Waste and Litter Cabinet.He said that the plan is similar to projects other cities, like New York City and Los Angeles have undertaken.“Cities like San Francisco are getting really close,” he said.The plan calls for a multi-pronged effort that, for one element, would create a municipal building audit program to review trash created at these properties. Esposito said, this could then be used as a “pilot program” that could then be brought to commercial businesses across the city to show how to cut waste.“We want to work with businesses to show them that this is going to make for a much better city,” said Esposito. “We want businesses to want to become zero waste businesses.”Also, at the new website set up for this initiative, CleanPHL.org – where there’s a full copy of the plan available – there is a litter index that allows locals to search for their home address to learn it’s place on the index and pertinent information they may need, like whether their block has a block captain or not and trash pickup dates.He said they are building this system with officials from at least six city agencies indexing and reviewing city neighborhoods to get data for the index.The index will list areas with a rating of one through four, one being cleanest and four being most littered, he said.Another element of this plan is the creation of a Philadelphia Waste Watchers program – though, Esposito said the name may change – that helps educate residents about what they can do to help organize cleanups in their communities and will provide teams that can help with events and education. This initiative will also bring three bins – trash, recycling and compost – out to community cleanups.“We have to educate, that’s a huge piece of this,” said Esposito.Illegal short dumping, he said, is a huge issue in Philadelphia. In any neighborhood in the city it’s easy to find a vacant lot filled with strewn trash. In fact, the plan notes that illegal dumping costs the city about $8.1 million a year in taxpayer money.Esposito said that through this plan, with the help of several city organizations working together with residents, not only can they cut waste but that could save that taxpayer money being spent on litter cleanup.But, what they need most, as the plan is put into action, Esposito said, is help from residents throughout the city.“The city can provide these resources, but we need people to believe in the system,” sai... (Metro US)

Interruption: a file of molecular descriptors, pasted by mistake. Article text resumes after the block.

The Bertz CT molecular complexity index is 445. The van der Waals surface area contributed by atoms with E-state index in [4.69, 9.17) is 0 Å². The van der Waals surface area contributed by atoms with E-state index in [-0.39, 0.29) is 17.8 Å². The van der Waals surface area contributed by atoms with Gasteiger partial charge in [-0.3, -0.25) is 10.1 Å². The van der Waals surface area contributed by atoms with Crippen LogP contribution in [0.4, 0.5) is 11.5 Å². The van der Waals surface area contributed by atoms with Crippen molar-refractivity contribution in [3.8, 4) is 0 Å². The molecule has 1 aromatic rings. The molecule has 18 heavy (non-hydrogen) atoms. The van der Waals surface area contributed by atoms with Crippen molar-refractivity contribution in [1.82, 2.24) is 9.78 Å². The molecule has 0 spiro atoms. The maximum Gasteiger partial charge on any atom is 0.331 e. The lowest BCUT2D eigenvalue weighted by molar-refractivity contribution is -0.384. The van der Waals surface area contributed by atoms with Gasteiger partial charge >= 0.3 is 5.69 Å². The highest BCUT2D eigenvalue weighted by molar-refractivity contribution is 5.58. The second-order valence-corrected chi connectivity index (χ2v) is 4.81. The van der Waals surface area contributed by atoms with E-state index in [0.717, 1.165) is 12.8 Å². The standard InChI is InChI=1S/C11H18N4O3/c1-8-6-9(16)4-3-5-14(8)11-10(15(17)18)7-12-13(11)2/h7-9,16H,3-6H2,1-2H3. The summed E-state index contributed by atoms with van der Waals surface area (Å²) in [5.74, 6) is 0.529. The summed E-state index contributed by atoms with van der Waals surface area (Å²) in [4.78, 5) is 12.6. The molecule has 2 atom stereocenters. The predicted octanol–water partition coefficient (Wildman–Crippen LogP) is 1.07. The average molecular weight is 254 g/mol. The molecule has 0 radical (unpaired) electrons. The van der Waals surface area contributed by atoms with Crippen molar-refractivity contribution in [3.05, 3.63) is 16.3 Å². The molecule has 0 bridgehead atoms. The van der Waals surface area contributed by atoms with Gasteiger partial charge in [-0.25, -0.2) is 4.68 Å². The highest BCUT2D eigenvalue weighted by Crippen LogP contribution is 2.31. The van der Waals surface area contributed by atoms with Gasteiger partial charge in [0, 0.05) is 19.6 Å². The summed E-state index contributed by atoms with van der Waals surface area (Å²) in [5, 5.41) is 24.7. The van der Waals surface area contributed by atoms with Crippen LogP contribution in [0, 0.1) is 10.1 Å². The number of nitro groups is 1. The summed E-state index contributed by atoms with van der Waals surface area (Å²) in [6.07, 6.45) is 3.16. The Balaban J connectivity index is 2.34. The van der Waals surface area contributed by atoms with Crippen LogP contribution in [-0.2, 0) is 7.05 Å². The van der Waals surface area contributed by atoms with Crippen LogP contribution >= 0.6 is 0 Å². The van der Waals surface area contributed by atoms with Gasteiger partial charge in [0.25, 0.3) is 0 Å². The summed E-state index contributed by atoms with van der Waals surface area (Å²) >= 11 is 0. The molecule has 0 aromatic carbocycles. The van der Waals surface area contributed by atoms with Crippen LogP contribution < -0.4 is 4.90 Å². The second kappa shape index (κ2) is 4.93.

Faust, a middle school science teacher.The rates, approved by a city board in June, were debated during four months of public hearings. San Francisco’s long-standing waste hauler, Recology, pushed for the increase, saying it would help offset the cost of a five-year labor agreement, a new landfill contract and trucks that had to be redesigned to accommodate a surge in recyclable materials.After 11 hearings, the Refuse Rate Board — which includes the city administrator, city controller and general manager of the San Francisco Public Utilities Commission — approved a complicated new rate structure recommended by Public Works Director Mohammed Nuru. He and other city officials said it reflected the true cost of getting to zero waste in San Francisco.But the new rates had two side effects. The increases were much steeper for owners of duplexes, residences with in-law units and other small properties. And counterintuitively, the new rates gave owners of small multiunit buildings an incentive to cut down their recycling and composting.The big cost driver for small residential buildings — those with up to five units — was a service fee applied to every individual dwelling on the property that tripled from $5 to $15. It meant that buildings with four or five units got hit the hardest. Those buildings also pay $6.26 each for a 16-gallon trash bin, a 32-gallon compost bin and a 64-gallon recycling bin. Different combinations with bigger bins are available at highe... (San Francisco Chronicle)